As an author, I occasionally read the reviews of my books on Amazon, and sometimes this is a torturous event. I’m going to share with you what those stars mean to authors. But first let me give you a little background.
Some readers (especially those who don’t review often) tend to get hung up on tiny issues and judge those instead of the entire novel. Others write that they LOVED the book and CAN’T WAIT for the sequel, but only five three or four stars. You may think your four stars are helping, but if a book’s overall rating is above four stars before your comments, your rating will actually take their overall rating DOWN.
See the screen shots from my novel Tell Me No Lies. I have a lot of great 4-star reviews, but every 4-star review has brought my overall rating down. I had to get 100 more reviews, with enough of them 5-stars to bring it back up to 4.5 overall.
So while your review might be great for the author in words, your stars might not reflect your enjoyment. The author will have no idea why you took off a star or what she failed to do right.
One time a reviewer told me how much she’d enjoyed my book, and that she’d LOVE to review another one on her website, if I’d send her a copy. But she’d given me only 3 stars, which to me means a C book (boring, neutral, just okay—at least according to Amazon ratings). I’d have grounded my children for bringing home such a grade unless there was a very good reason for it. Part of her reasoning was that she’d expected the book to be a different genre, but that reasoning did nothing to help my book. I wasn’t interested in sending her another book. I’ll get enough three-star reviews without her help.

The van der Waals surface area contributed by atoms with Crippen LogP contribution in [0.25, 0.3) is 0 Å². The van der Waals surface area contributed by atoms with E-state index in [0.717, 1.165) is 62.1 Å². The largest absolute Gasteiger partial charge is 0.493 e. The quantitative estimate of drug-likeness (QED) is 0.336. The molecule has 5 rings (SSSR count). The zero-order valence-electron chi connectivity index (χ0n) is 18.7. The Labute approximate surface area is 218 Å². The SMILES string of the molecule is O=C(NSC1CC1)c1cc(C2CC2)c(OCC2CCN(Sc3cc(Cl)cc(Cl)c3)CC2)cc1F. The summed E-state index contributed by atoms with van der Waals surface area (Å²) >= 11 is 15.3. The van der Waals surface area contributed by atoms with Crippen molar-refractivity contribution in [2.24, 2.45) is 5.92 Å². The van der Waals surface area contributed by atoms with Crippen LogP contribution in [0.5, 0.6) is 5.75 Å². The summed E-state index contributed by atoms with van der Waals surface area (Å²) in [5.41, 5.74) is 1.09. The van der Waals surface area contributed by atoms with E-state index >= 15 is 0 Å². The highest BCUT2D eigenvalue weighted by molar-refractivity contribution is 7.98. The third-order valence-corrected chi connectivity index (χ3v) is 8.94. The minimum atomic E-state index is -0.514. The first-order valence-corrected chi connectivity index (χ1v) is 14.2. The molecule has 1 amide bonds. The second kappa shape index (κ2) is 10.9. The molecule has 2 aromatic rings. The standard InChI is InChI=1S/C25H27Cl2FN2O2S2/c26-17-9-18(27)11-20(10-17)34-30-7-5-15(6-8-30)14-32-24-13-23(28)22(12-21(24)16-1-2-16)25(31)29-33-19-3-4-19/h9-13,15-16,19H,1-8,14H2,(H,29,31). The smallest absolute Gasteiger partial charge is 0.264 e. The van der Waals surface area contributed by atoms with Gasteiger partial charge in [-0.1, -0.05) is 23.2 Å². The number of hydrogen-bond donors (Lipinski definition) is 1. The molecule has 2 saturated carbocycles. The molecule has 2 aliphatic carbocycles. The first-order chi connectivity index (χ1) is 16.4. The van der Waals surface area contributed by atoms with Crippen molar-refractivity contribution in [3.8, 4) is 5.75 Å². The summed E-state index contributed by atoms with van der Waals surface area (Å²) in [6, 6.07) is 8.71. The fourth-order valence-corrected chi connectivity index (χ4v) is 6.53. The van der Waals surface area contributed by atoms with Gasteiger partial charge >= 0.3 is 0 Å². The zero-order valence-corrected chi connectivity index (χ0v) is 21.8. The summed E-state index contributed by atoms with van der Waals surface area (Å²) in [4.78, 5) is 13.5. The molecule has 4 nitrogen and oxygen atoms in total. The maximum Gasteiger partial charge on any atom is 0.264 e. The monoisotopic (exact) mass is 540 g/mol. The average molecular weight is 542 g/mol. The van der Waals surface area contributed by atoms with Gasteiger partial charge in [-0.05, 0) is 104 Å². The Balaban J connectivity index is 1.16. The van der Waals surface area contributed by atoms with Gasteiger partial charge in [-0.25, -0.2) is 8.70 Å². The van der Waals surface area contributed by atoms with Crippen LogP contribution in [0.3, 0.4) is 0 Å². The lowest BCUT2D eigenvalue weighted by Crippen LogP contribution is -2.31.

Reviews help sell or stall books
Many readers have no idea of the importance other readers give to reviews. But consider what you check for the next time you are looking for a book from an author you’ve never heard of before. I bet one of the things you do is to read the reviews to see if others liked the book or if there are any serious issues with it. So in a very real way, reviews help determine the wage the author earns. Reviews also decide whether or not certain companies will accept advertising for a book (some will not accept books rated below four stars), so your rating is important and it affects the author in serious ways.
Oh, and if you think an author will never see your review, think again. Authors are people, too, and I can’t tell you have many of my friends have been the recipient of really mean and ugly comments in thoughtless reviews.
What Those Stars Mean to Authors (and to Booksellers and Advertisers)
5 stars is an A, A-, or even a B+. Great for authors. This means you enjoyed the book. It fulfilled the measure of its creation. Meaning that a romance isn’t judged as a general fiction, a teen story as an adult novel, or genre fiction as a literary novel. The 5-star novel was enjoyable, didn’t have any major plot holes, and the writing was good enough that you’d recommend it as a nice read. These 5-star reviews help balance the 1 and 2 star reviews from people who picked up the wrong genre or wanted sex in a clean book (or vice-versa). Or the picky reviewer who found one typo and therefore decided the entire book was poorly edited (if that was the case, EVERY published book would be junk). Five stars doesn’t mean the book has to be the best you’ve ever read, or even better than the last one you reviewed. It just has to be a good novel. This rating could also be given to a novel you would have rated only 4 stars but one feature (world-building, a character, or plot element) was so cool that you reward the author’s effort by giving them that extra star (and you can say this in the review).